You can speed through the 330+ pages very quickly. Mark Bowden tells another great story with an amazing level of detail. How he manages to get so much detail from his research is amazing. It makes the characters come to life and you understand why each player - from street thug, to con man, to college student - is in the drug game. Similar plot line to the movie Blow, but so much more detailed.
The collection of essays/long articles in this book are each excellent. I love the in-depth reporting, which reminds me of Mark Bowden, whose work i also really enjoy. The only downfall of this book is that the stories are quite dated, as the book was published in 2002 and many of the stories within it were published years before that. While some, like the fire stories, stand up to the test of time, others, such as the war ones, were interesting, but became confusing as many of the places he's reporting from (yugoslavia, for example), no longer even exist.
On one hand, I enjoyed the story, on the other, I had a lot of problems with it. It was fast paced, well-written and kept me interested. My main problem with it was that it seemed to fall victim to racist native american stereotypes. While I have no doubt that the battles between the colonists and native americans were bloody and fierce, the author goes to great lengths to describe many acts committed by the native americans in great detail - throwing babies in the air and clubbing them? Scalping people alive? Burning women and children alive? The author does, however, try to point out some of the war crimes the colonists are alleged to have taken part in - beheadings,scalpings, setting fires to villages - they're presented more as "hearsay" among the colonists and aren't described in vivid detail. I'm sure much of this has to do with the source material she was working from, but the first part of the book was a little gruesome and disturbing....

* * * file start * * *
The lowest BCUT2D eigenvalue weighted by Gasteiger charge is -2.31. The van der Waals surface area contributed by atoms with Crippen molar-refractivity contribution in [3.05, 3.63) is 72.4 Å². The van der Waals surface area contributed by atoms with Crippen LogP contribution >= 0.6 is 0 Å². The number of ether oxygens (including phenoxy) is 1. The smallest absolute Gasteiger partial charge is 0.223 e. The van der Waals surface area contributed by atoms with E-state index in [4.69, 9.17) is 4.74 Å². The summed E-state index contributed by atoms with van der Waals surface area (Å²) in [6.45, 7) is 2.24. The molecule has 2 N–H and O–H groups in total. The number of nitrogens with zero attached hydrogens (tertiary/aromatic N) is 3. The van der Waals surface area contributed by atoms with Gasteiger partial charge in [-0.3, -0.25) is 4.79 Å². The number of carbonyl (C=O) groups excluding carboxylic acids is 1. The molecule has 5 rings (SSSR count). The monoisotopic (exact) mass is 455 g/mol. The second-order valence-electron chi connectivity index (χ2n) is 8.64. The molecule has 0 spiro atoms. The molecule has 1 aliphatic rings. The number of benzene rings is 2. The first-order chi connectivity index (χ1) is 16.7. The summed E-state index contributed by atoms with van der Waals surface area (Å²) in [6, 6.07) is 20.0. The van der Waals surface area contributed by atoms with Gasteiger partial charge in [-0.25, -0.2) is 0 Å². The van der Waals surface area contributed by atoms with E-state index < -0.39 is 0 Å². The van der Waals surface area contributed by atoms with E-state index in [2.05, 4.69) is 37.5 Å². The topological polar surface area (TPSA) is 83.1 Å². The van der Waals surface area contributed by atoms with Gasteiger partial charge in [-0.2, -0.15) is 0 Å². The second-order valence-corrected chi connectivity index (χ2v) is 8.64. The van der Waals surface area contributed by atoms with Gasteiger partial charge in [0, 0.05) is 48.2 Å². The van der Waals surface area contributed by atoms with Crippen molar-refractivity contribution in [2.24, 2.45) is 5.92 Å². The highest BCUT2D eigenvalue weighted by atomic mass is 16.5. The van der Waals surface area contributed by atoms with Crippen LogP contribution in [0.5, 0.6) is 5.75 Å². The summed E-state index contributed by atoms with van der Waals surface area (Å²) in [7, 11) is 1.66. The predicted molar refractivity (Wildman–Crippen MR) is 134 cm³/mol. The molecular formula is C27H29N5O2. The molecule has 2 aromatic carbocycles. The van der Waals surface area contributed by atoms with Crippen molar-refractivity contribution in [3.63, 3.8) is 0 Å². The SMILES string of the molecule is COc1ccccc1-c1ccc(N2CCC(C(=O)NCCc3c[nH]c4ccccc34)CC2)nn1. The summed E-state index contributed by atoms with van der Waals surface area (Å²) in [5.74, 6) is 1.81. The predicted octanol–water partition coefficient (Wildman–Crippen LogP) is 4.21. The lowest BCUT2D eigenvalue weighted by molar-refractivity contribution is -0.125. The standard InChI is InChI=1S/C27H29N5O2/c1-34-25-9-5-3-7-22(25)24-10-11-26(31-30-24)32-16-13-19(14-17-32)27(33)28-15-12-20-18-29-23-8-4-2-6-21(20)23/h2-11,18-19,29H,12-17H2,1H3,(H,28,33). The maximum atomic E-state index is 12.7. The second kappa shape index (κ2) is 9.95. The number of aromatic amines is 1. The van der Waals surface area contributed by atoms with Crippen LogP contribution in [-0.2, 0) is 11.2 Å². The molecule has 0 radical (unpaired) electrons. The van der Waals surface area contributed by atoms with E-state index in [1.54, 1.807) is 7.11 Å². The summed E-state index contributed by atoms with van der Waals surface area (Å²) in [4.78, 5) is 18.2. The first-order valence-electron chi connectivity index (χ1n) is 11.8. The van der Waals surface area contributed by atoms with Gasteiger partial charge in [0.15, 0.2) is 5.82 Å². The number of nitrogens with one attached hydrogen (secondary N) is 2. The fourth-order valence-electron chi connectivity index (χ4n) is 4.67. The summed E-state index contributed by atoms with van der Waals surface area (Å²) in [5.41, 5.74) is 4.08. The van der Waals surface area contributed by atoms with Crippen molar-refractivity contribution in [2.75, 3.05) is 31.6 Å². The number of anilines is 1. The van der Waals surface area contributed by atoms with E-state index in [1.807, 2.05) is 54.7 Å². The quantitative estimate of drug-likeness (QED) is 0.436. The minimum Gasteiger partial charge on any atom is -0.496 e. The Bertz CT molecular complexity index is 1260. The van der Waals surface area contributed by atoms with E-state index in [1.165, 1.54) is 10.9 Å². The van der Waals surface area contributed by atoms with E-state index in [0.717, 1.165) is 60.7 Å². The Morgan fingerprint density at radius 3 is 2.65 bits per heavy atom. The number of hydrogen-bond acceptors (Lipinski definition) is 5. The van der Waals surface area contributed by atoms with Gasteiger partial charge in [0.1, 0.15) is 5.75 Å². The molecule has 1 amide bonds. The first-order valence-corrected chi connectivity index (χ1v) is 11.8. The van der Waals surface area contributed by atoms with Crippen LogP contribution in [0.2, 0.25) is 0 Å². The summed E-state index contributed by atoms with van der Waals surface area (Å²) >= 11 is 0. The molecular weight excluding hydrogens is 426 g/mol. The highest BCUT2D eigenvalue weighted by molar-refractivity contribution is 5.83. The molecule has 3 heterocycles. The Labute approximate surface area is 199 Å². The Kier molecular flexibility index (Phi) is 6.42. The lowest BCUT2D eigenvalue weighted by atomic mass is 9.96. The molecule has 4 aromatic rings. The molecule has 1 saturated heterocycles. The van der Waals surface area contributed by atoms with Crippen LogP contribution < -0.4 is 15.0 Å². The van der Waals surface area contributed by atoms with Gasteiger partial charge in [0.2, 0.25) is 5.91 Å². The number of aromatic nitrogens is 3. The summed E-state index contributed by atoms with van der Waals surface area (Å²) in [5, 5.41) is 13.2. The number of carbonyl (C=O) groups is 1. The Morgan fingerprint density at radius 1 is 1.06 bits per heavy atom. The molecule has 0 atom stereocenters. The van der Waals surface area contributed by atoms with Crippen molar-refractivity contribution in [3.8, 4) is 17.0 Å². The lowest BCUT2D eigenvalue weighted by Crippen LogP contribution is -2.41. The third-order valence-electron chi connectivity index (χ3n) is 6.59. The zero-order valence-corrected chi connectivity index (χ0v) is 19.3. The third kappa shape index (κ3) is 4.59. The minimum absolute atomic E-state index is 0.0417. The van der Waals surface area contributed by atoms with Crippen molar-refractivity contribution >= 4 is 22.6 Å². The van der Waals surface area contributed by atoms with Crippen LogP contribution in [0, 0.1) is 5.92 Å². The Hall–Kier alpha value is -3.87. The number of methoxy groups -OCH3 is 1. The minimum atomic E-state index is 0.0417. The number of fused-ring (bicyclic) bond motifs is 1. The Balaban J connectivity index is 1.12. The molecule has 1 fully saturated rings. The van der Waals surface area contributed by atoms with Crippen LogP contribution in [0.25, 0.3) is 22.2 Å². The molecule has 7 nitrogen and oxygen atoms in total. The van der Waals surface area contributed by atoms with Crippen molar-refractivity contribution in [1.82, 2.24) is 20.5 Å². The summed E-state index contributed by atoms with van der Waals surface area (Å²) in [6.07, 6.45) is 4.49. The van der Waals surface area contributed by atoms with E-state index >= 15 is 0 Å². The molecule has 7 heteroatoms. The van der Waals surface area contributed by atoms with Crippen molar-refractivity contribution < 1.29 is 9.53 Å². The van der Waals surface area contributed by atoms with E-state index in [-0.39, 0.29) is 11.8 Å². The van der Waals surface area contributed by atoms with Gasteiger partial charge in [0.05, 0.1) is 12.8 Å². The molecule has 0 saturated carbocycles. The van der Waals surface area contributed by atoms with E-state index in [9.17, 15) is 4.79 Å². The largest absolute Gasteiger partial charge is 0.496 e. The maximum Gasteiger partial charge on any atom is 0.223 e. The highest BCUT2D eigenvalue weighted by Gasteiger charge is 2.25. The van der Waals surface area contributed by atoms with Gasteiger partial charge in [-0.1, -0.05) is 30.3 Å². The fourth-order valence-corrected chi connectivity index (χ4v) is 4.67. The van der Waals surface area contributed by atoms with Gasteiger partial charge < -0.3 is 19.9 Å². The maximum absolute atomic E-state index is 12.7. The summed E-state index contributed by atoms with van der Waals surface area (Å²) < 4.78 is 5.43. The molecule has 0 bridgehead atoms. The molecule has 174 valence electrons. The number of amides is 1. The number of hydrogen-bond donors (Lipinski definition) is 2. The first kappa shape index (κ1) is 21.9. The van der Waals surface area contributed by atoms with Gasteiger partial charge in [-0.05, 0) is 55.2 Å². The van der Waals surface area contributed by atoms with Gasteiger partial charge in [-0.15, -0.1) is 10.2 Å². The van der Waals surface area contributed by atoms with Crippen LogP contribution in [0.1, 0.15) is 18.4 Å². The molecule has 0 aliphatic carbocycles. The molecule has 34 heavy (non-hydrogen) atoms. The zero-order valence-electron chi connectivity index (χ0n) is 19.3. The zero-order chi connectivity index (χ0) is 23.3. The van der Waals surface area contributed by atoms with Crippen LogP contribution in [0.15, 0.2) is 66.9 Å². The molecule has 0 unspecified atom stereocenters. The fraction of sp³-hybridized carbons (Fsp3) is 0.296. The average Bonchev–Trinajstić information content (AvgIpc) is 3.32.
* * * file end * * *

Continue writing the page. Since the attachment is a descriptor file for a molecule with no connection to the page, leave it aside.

This book wasn't exactly what I had expected. I thought the author had written the book based on the original writings of the Works Progress Administration. Instead it was reproductions of some of the actual WPA submissions to what was supposed to be America Eats. As the author points out, some of the submissions are better than others. I was into it for about the first half or so, and then I started losing interest as the book moved west.
A very interesting story that demonstrates how hard it is to make it as a new American immigrant. I still felt like i wanted to know more about the characters' backgrounds, but maybe that is how the author wanted it - to leave us guessing. Looking forward to reading more books by the author.
The only way I can describe this is a "hot mess." A quick read - like a train wreck you keep going back for more. What is most interesting is to read how wild Josh was and how different he is now with his long-time partner on The Fabulous Beekman Boys. If you haven't see the show, it's about josh (the drag queen) and his partner own a goat farm in upstate new york and are trying to make a business out of goat soap and goat cheese.
This was a really interesting look at the woman behind one of biology's most famous cell lines. If you liked Splendid Solution, about the discovery of the polio vaccine, I think you would also like this book a lot as well. The author's description of the challenges she faced writing book was a bit of an intrusion, but really shed a light on the lives of Henrietta's descendants, which is important to the story.